I’m so excited you’re interested in trying sublimation printing. I know it seems daunting, but I’m here to walk you through everything you need to know to get started.
Sublimation is awesome because it allows you to print custom designs onto all kinds of blanks – from t-shirts, mugs, and phone cases to wooden cutouts, puzzles, and more.
The ink actually bonds with polyester-coated items to create permanent images that won’t crack or fade over time.
While there is a learning curve, sublimation is very doable for beginners.
And I’ll share tips to make the process as smooth as possible.
In this guide, I’ll go over the key supplies you need, step-by-step instructions, and handy advice to set you up for success. Let’s do this!
What Do You Need For Sublimation (All Items)
Sublimation requires a few specialized supplies. Here are the core items you’ll need:
1. Sublimation Printer, Ink, and Paper
A sublimation printer allows you to print the special ink onto sublimation paper. You have a few options:
- Buy a printer specifically made for sublimation. These come in different sizes and prices. A basic 8.5″ x 11″ model is fine for starters.
- Convert an existing inkjet printer to a sublimation printer. I did this with my Epson EcoTank by buying sublimation ink and installing it.
Not all printer models work, so google your printer name and “sublimation conversion” first.
- The ink must be formulated for sublimation. Look for reputable brands like Cosmos and Swagrass. Buy refillable bulk ink tanks or cartridges based on your printer.
- Use special sublimation paper like A-SUB or Printers Jack brands. The coating ensures vivid colors and ink bonding.
Pro Tip: Print a few test pages on regular paper first to dial in settings before using your sublimation paper.
2. Sublimation Polyester Coated Blanks
You’ll need polyester-coated blanks for the ink to bond to permanently. Blanks can be:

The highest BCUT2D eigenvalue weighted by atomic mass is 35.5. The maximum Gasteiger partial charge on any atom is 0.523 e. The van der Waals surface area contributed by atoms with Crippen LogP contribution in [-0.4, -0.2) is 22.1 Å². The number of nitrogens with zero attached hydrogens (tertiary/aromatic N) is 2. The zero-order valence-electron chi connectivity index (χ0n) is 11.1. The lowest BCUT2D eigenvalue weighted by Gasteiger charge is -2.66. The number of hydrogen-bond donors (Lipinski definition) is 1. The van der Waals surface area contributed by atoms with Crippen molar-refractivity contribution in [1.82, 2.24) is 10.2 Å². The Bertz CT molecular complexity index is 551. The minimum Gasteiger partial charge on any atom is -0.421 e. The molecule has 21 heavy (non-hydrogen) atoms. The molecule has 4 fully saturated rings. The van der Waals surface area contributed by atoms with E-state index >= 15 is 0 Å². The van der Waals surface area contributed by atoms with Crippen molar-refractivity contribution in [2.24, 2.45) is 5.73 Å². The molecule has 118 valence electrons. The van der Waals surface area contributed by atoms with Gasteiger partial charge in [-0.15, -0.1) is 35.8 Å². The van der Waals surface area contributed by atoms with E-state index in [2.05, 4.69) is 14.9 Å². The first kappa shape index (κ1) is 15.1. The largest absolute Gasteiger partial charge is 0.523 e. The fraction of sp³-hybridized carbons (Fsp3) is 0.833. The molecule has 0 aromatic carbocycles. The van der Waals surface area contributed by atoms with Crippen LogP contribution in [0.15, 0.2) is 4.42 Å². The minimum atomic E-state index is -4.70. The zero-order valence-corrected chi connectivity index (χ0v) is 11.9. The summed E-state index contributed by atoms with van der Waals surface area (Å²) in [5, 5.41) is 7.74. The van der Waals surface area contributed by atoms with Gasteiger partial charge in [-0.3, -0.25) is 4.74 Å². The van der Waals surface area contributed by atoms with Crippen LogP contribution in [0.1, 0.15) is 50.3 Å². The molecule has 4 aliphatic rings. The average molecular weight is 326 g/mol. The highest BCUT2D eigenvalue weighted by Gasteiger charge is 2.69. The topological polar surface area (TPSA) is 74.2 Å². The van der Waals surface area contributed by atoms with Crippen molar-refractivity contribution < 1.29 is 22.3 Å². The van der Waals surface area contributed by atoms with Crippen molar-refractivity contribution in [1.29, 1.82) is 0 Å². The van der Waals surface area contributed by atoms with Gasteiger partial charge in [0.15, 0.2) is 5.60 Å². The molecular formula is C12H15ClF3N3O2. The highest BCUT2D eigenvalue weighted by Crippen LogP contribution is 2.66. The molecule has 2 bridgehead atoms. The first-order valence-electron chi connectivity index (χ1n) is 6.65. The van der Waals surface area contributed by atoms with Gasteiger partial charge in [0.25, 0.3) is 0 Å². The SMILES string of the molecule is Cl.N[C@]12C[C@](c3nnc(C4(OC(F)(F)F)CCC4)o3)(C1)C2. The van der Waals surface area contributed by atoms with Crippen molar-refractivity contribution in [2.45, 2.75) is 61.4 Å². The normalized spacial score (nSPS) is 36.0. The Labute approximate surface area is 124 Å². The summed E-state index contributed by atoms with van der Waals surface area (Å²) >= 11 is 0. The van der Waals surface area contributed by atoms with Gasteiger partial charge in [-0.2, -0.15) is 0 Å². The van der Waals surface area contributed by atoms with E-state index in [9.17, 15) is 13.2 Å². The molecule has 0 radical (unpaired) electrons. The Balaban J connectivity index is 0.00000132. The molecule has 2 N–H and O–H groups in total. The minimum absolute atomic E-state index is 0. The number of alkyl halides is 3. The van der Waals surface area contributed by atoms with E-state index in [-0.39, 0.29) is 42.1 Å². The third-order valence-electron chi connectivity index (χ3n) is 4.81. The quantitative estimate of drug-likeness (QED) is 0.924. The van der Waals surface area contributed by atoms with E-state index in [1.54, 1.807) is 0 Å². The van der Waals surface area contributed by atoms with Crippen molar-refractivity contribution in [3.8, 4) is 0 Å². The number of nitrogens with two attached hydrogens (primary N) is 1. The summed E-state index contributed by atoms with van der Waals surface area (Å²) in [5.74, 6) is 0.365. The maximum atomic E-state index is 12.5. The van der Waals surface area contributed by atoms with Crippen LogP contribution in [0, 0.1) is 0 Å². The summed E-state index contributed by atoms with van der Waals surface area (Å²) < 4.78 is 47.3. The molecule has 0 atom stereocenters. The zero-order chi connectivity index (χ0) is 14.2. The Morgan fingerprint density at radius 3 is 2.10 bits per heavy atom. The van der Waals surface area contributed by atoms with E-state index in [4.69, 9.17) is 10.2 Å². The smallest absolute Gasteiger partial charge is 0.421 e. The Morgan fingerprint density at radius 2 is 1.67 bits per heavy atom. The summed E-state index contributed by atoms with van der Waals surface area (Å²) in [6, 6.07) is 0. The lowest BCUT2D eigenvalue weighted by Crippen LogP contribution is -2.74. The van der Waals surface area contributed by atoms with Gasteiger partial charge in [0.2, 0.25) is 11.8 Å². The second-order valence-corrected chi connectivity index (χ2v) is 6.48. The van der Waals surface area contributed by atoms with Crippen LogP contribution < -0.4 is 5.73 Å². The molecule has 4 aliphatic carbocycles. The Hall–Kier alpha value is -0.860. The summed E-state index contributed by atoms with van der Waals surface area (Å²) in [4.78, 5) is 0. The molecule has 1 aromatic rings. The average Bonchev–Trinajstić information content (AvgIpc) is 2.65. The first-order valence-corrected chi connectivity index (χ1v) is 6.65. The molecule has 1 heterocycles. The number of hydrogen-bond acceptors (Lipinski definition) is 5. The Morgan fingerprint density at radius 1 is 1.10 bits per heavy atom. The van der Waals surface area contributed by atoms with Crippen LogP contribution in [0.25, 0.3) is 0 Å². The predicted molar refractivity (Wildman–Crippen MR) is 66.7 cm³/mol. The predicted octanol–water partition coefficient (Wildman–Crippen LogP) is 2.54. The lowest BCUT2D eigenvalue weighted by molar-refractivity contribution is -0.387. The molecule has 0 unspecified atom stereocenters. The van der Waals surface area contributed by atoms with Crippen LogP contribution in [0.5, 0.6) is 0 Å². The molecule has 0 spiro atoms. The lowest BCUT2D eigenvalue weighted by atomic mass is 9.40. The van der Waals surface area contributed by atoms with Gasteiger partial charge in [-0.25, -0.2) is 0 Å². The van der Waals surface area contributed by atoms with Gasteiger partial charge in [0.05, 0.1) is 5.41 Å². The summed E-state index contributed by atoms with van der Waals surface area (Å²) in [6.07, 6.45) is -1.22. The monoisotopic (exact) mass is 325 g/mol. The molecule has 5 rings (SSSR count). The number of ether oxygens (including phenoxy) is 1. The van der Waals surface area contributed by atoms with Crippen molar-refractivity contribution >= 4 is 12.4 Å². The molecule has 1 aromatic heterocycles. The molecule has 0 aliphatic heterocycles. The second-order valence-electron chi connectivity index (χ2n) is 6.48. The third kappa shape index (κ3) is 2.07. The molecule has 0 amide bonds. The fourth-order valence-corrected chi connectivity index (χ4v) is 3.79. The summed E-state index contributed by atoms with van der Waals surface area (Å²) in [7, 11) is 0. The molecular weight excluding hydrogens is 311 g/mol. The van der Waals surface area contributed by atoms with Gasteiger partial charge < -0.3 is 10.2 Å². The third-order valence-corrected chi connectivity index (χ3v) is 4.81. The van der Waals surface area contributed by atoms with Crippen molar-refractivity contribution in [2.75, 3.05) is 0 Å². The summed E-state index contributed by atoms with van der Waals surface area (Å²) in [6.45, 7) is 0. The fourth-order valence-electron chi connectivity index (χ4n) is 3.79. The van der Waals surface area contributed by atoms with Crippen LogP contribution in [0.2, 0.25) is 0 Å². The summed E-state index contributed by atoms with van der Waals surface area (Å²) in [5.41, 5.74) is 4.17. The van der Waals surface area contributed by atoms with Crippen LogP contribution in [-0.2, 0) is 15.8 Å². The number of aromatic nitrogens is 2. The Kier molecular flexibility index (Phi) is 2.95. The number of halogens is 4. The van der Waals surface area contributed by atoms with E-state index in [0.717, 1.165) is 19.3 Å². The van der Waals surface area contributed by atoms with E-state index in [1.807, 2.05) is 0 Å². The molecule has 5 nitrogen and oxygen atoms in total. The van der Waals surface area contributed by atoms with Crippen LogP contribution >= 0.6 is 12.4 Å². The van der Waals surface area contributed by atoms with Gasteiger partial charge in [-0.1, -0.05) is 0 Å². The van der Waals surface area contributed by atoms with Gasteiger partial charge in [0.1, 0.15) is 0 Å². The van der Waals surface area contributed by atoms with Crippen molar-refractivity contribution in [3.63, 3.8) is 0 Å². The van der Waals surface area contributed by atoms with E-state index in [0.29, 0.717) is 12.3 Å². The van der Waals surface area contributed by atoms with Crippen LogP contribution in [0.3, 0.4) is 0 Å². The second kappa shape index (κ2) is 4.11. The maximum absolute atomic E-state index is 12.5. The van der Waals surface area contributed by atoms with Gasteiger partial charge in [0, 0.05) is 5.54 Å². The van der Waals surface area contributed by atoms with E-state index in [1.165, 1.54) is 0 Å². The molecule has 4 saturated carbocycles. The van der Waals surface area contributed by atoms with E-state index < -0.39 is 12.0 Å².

- T-shirts, mugs, ceramic tiles, phone cases, ornaments, cutting boards, towels, etc. Basically anything with a polyester coating.
- Look for items specifically marketed as “sublimation blanks.” Or google “[item] sublimation” to find suitable blanks.
- Stick to white or very light colors. Dark blanks will show through and alter the design color.
- For t-shirts, aim for at least 75% polyester. 100% poly shirts work best. Pre-wash to minimize shrinking.
Insider Tip: Buy a multipack of inexpensive blanks in various colors and materials to test with.
3. Heat Press or Oven
A heat press, convection oven, or even a basic Cricut EasyPress can work for sublimation.
- A heat source capable of maintaining 380-400°F accurately. Any fluctuation will affect results.
- The ability to apply firm, even pressure for 30-60 seconds typically.
- For ovens, use a cheap dedicated oven for sublimation only to keep chemicals away from food. Place blanks directly on oven racks covered in protective foil for best heat. An oven thermometer is recommended to verify temp.
Hot Tip: Always preheat for 5-6 minutes to ensure even, consistent heat.
4. Handy Sublimation Accessories
Round out your supplies with these useful tools:
- Heat resistant gloves for handling hot blanks. I use Fishbone Safety gloves rated for 500°F temps. Burns are no fun!